35.21. Handling Command-Line Arguments with a for Loop
Sometimes you want a script that will step through the command-line arguments one by one. (The "$@" parameter (Section 35.20) gives you all of them at once.) The Bourne shell for loop can do this. The for loop looks like this:
for arg in list do ...handle $arg... done
If you omit the in list, the loop steps through the command-line arguments. It puts the first command-line argument in arg (or whatever else you choose to call the shell variable (Section 35.9)), then executes the commands from do to done. Then it puts the next command-line argument in arg, does the loop, and so on, ending the loop after handling all the arguments.
For an example of a for loop, let's hack on the zmore (Section 35.17) script.
case Section 35.11
#!/bin/sh # zmore - Uncompress file(s), display with "more" # Usage: zmore [more options] file [...files] stat=1 # Default exit status; reset to 0 before normal exit temp=/tmp/zmore$$ trap 'rm -f $temp; exit $stat' 0 trap 'echo "`basename $0`: Ouch! Quitting early..." 1>&2' 1 2 15 files= switches= for arg do case "$arg" in -*) switches="$switches $arg" ;; *) files="$files $arg" ;; esac done case "$files" in "") echo "Usage: `basename $0` [more options] file [files]" 1>&2 ;; *) for file in $files do zcat "$file" | more $switches done stat=0 ;; esac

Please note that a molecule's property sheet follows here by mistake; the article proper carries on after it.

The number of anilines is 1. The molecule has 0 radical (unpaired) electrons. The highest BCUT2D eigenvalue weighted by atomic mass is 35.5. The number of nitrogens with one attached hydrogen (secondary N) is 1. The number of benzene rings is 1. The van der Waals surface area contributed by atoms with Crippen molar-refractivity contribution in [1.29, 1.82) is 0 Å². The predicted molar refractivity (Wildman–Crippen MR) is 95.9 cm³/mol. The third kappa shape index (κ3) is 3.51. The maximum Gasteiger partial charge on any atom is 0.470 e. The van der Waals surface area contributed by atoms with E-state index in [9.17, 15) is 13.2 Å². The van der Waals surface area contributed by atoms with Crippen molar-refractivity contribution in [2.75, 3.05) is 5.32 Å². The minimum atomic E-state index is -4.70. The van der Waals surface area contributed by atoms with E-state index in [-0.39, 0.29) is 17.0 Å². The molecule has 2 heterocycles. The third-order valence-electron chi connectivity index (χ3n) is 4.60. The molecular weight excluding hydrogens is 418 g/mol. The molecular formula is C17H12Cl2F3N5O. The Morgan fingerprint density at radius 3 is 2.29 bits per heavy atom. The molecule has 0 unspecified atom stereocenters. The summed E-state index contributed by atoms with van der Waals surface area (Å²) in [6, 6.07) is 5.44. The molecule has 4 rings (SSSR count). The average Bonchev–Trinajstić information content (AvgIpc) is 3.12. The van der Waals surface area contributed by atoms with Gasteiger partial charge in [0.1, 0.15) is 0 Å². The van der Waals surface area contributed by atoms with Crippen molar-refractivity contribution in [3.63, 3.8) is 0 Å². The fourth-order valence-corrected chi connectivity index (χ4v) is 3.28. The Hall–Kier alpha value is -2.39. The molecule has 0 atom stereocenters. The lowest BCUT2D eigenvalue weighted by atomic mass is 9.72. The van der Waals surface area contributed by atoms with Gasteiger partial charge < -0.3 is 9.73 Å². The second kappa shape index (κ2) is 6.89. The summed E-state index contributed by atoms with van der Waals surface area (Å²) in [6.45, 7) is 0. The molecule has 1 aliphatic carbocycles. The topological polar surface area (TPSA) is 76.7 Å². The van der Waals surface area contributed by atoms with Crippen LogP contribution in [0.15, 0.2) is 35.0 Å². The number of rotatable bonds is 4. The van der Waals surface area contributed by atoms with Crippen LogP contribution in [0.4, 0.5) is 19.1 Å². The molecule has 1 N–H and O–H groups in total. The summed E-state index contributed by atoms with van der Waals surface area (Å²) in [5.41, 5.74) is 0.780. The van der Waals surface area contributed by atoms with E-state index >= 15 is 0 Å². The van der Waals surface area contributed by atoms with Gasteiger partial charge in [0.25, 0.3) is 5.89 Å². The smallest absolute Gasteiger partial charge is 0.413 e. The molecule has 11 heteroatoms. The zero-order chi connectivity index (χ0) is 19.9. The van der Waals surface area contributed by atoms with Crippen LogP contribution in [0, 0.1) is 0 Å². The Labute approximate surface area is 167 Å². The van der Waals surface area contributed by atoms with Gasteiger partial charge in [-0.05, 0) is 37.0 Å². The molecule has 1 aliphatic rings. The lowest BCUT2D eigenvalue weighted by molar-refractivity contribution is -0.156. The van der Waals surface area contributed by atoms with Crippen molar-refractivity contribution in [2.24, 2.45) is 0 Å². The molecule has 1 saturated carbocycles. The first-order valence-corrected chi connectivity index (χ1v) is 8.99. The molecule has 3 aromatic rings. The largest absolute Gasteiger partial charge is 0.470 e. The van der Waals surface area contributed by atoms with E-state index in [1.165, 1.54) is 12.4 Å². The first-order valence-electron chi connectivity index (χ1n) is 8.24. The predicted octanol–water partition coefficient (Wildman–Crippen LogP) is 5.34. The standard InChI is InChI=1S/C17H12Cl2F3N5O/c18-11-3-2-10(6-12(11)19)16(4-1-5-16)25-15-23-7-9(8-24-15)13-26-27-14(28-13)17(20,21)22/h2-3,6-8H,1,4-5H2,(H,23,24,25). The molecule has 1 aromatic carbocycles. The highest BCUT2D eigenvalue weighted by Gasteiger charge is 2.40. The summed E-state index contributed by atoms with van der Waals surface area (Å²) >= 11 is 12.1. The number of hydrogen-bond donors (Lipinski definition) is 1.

We added a for loop to get and check each command-line argument. For example, let's say that a user typed the following:
% zmore -s afile ../bfile
The first pass through the for loop, $arg is -s. Because the argument starts with a minus sign (-), the case treats it as an option. Now the switches variable is replaced by its previous contents (an empty string), a space, and -s. Control goes to the esac and the loop repeats with the next argument.
The next argument, afile, doesn't look like an option. So now the files variable will contain a space and afile.
The loop starts over once more with ../bfile in $arg. Again, this looks like a file, so now $files has afile ../bfile. Because ../bfile was the last argument, the loop ends; $switches has the options and $files has all the other arguments.
Next, we added another for loop. This one has the word in followed by $files, so the loop steps through the contents of $files. The loop runs zcat on each file, piping it to more with any switches you gave.
Note that $switches isn't quoted (Section 27.12). This way, if $switches is empty, the shell won't pass an empty argument to more. Also, if $switches has more than one switch, the shell will break the switches into separate arguments at the spaces and pass them individually to more.
You can use a for loop with any space-separated (actually, IFS (Section 36.23)-separated) list of words -- not just filenames. You don't have to use a shell variable as the list; you can use command substitution (Section 28.14) (backquotes) or shell wildcards (Section 33.2), or just "hardcode" the list of words:
lpr Section 45.2
for person in Joe Leslie Edie Allan do echo "Dear $person," | cat - form_letter | lpr done
The getopt and getopts (Section 35.24) commands handle command-line arguments in a more standard way than for loops.
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